Couple at booking in Desk

3. אני מתכוון להישאר בבית.

Ani mitkaven lehisha’er ba’bayit.
“I am planning to stay at home.”

Maybe you feel unwell, but don’t want to give too much information? Or maybe you have work to do? Perhaps you just need some quiet gardening time…it doesn’t matter. This response is polite and honest without oversharing.

It could also be a slightly open-ended response, depending on how you deliver it. Because hey, being home could still mean your plans are flexible, right?

That said - depending on your relationship with the inviter, nuances like these will probably not be so apparent in a foreign culture. So, best to use this excuse for declining an invitation only if you are truly set on staying in.

Woman Doing Gardening

4. השבוע אני עסוק.

Ha’shavua ani asuk.
“This week I am busy.”

Another polite phrase that gives a reason for declining an invitation but without oversharing details.

Don’t decline too many invitations, though! You don’t want people to think that you’re too busy to hang out with them. They will stop inviting you out, and you know how the saying goes - all work and no play makes Jack a dull boy…! Being social is good for the soul.

5. מחר אני חופשי.

Machar ani chofshi.
“I am free tomorrow.”

Yay! Perhaps you were approached by that person and they asked about your availability for a date. This would be a fine reply. Not too eager, but still indicating that you’re interested.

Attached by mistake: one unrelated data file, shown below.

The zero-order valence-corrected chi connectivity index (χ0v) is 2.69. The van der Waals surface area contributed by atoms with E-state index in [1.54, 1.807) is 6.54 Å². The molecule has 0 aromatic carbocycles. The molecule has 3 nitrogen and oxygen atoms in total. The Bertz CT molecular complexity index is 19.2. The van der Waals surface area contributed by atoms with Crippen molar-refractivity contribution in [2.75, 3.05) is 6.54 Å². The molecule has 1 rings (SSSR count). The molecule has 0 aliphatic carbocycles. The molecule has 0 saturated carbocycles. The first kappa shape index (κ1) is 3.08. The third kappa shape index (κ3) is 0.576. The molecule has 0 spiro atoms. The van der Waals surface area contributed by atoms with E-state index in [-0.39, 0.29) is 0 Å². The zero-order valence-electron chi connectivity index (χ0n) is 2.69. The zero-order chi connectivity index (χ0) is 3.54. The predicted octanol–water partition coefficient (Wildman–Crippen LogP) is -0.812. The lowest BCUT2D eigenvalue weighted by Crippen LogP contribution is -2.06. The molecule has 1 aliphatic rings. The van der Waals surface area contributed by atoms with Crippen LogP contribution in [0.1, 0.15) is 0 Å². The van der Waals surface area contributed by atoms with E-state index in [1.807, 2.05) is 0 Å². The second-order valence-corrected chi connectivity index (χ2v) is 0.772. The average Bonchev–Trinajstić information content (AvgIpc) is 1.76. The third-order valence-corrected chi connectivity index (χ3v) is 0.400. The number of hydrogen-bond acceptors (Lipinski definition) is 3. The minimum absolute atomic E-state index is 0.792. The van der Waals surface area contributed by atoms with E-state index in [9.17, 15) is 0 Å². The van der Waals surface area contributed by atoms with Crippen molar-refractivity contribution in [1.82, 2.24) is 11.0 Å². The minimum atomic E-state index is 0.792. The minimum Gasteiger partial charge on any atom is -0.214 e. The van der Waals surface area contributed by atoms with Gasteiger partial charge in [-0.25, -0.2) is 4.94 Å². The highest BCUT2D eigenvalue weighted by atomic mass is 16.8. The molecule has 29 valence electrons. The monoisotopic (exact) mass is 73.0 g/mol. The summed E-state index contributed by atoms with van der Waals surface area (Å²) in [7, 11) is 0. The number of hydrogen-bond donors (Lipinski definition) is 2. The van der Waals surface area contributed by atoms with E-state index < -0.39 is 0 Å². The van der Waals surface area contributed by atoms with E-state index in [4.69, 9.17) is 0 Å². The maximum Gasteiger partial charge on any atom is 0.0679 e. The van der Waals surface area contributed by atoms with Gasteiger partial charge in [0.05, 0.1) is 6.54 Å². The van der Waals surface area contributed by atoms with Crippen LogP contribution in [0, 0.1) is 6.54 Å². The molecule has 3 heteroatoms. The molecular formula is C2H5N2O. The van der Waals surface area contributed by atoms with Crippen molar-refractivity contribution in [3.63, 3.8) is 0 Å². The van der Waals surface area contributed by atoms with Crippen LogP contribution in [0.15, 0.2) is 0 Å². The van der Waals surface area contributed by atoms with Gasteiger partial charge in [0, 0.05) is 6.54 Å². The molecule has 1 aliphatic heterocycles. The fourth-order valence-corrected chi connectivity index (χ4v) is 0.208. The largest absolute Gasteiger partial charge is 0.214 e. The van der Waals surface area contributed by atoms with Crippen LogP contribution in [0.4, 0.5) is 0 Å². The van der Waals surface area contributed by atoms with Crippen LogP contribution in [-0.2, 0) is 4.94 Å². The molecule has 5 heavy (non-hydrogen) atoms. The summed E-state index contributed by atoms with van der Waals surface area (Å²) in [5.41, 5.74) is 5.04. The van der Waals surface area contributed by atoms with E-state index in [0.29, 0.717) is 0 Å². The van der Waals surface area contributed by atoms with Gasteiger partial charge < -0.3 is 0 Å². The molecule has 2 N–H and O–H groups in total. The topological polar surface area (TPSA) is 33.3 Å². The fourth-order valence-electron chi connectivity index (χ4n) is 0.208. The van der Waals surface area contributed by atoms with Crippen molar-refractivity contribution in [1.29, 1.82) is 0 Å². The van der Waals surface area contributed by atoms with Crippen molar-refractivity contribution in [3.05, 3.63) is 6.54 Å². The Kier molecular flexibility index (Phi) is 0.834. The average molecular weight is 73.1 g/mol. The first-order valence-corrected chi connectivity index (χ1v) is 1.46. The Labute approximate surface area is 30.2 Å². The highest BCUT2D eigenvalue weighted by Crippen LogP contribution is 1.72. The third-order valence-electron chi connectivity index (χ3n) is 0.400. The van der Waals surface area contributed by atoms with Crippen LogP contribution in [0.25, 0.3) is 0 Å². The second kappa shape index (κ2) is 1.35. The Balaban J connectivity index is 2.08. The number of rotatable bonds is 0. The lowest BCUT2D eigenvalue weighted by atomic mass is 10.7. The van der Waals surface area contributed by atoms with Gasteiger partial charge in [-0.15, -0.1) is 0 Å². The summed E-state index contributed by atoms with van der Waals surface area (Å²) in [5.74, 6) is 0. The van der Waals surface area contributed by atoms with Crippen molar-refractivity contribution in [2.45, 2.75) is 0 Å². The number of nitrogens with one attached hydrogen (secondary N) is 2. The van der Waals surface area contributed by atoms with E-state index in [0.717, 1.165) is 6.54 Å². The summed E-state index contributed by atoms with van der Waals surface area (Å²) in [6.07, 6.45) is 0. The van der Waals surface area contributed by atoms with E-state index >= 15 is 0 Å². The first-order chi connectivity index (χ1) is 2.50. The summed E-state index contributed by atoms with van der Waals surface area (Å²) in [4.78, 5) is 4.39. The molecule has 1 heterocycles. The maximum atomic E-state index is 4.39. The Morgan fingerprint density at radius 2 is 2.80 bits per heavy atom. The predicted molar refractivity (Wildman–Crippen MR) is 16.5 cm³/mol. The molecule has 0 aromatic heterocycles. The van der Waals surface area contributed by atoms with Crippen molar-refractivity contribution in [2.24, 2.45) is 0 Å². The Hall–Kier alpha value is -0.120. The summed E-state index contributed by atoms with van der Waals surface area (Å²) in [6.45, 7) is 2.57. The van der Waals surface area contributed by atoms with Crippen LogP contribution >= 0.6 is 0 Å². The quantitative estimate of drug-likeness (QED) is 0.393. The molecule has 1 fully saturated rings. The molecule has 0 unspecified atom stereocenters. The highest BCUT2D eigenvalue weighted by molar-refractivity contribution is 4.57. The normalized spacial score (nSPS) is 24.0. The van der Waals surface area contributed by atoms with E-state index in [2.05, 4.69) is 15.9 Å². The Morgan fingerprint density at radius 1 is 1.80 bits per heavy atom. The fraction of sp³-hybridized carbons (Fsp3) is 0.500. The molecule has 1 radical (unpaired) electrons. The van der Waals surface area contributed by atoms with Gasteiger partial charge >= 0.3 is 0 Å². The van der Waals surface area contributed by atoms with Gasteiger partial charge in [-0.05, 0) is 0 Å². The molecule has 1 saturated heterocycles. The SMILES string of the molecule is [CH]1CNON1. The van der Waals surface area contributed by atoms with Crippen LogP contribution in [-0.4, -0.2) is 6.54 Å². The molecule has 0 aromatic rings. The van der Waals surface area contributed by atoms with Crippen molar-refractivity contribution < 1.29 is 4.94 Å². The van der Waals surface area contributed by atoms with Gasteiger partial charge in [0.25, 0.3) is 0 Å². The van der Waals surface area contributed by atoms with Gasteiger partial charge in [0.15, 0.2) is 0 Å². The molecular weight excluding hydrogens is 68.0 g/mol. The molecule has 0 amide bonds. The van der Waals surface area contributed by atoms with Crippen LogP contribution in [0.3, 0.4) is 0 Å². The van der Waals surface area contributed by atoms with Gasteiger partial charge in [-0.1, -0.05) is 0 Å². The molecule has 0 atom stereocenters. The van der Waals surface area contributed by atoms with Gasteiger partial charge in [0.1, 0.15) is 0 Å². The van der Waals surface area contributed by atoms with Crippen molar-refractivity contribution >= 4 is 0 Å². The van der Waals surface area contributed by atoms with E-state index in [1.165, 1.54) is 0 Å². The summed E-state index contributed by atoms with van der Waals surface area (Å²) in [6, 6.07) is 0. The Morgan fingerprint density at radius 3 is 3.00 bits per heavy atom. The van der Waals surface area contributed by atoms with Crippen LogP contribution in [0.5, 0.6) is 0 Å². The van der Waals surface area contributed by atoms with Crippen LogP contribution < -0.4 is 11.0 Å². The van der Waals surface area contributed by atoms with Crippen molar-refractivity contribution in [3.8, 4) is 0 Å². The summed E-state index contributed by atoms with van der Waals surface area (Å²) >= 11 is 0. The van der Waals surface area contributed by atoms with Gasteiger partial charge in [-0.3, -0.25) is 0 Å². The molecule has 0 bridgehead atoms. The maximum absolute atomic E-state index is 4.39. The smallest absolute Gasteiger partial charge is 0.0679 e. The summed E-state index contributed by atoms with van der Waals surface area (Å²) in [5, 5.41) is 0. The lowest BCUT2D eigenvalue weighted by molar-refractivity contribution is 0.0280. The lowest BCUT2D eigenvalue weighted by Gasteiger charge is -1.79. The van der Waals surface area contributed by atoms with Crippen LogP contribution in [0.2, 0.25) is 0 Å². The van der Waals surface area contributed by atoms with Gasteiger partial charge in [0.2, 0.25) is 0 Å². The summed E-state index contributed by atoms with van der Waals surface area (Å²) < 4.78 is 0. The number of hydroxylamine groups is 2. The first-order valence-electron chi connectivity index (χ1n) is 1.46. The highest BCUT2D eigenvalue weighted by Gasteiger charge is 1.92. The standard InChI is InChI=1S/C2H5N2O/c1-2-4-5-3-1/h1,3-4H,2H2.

Or maybe you’re just replying to a colleague or manager’s request for a meeting. Polite, honest and clear.

Alternatively, you’re just busy right now, and plans are not going the way they were…well, planned. Compromise is a lovely thing! And this phrase sounds just like that.

Use it to indicate that you want to accommodate an invitation or the inviter’s plans, despite your current unavailability. Only if you are really free, of course.

6. האם נוכל לשנות את המועד?

Hayim nukhal leshanot et ha’moed?
“Can we reschedule this?”

So, life happened and you are unable to meet obligations or attend a planned meeting. This is a suitable question to ask if you wish to indicate your willingness to still engage with whatever is on the table.

Obviously you should (ideally) not ask to reschedule a party or big meeting! (Unless you’re the boss or it’s your own party, of course.) But if there’s reasonable wiggle room regarding arrangements, then this one’s your question.

Business Man Sitting with Schedule

7. יהיה לי מספיק זמן בסוף החודש.

Yihiye li maspik zman be’sof ha’chodesh?
“I will have enough time at the end of the month.”

A go-to phrase when events or activities are likely to take up a lot of your time, such as going away for a weekend, spending the day at a local market, or writing your manager’s quarterly report (with 20 flow-charts in Powerpoint) - anything that won’t only take an hour or two.

8. מתי יהיה הזמן המתאים ביותר עבורך?

Matay yihiye ha’zman ha’matyim beyoter avurkha?
“When is the best time that suits you?”

Remember phrase #5? That was a possible reply to this question. Asked by your crush, very possibly! Or, it could be asked by any other person for any other reason, doesn’t matter.

If this is addressed to you, it usually means that the person respects your time and schedule, which is a good thing. It probably also means that their own schedule is flexible, another good thing.